BENGALURU: The Reserve Bank of India (RBI) on Friday released the much-awaited draft guidelines on liquidity risk management framework for non-banking financial companies (NBFCs) and core investment companies (CICs).
The guidelines come on the back of rating downgrades and debt defaults in the NBFC sector and the need for a stronger asset liability management (ALM) framework. The need has also arisen because many NBFCs have run up serious mismatches in their books by borrowing short-term to find long-term assets.
In its draft guidelines, RBI has proposed to introduce a Liquidity Coverage Ratio (LCR), which is the proportion of high liquid assets set aside to meet short term obligations for all NBFCs with an asset size of more than ?5000 crore. Starting April 2020, NBFCs will have to maintain a minimum of 60% of LCR as high liquid assets which will be increased in a calibrated manner to 100% by April 2024, RBI said.
The regulator has also proposed to revise the ALM of NBFCs to ensure that the difference between inflows and outflows during the first 7 days is not more than 10% of the total outflows. Similarly over the next 8-14 days and 15-30 days, the cash flow mismatch should be only 10-20% of the cumulative outflows. This is to ensure that NBFCs’ reliance on external debt to repay its maturing debt is reduced, given the current market conditions where funding from banks and mutual funds has become scarce.
RBI has also asked NBFCs to adopt liquidity risk monitoring tools to capture any possible liquidity stress. This will include concentration of funding by counterparty/ instrument/ currency, availability of unencumbered assets that can be used as collateral for raising funds, certain early warning market-based indicators, such as, price-to-book ratio, coupon on debts raised, breaches and regulatory penalties for breaches in regulatory liquidity requirements, RBI said.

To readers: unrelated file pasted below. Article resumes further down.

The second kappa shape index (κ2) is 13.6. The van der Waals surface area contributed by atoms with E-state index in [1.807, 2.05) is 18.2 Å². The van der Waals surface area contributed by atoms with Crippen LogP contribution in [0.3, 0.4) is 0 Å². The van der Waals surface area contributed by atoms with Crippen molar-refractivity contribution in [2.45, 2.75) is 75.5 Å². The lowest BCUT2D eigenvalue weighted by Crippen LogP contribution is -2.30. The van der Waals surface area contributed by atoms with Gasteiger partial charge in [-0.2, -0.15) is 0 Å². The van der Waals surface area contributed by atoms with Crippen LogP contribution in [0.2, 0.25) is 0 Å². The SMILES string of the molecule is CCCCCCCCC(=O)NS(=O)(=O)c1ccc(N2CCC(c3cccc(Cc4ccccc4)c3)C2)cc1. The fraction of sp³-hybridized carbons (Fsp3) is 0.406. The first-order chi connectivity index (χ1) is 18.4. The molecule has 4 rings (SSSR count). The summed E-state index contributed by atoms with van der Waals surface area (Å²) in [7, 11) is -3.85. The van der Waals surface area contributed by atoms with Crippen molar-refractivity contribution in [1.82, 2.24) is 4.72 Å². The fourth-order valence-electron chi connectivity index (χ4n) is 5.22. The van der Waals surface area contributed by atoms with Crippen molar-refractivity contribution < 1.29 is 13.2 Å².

The guidelines have also proposed to introduce a stock approach to liquidity—as opposed to a cash flow approach—to ensure asset adequacy to repay debt. For instance, the liquidity ratios being proposed are short-term liability to total assets; short-term liability to long-term assets; commercial papers to total assets; non-convertible debentures(NCDs, with original maturity less than one year) to total assets; short-term liabilities to total liabilities; long-term assets to total assets; etc.
RBI has sought comments from NBFCs, market participants and other stakeholders on the draft framework before June 14, 2019.
The central bank has acknowledged the importance of NBFCs particularly in delivering credit to the last mile, including retail and micro, medium and small scale sectors. “NBFCs’ ability to perform their role effectively and efficiently requires them to be financially resilient, well-regulated and properly governed so that they retain the confidence of all their stakeholders including their lenders and borrowers. The Reserve Bank has always endeavoured to provide and modulate a regulatory architecture consistent with these objectives,” said RBI.
The regulator has also assured that it remains committed to promote a robust, vibrant and well functioning NBFC sector.
The problems with NBFC sector started after Infrastructure Leasing and Financial Services Ltd (IL&FS) defaulted on its loan last year, resulting in mutual funds with exposure to debt papers of other NBFCs redeeming their holding in these companies in panic. This led to a series of rating downgrades, which had led to the liquidity crisis.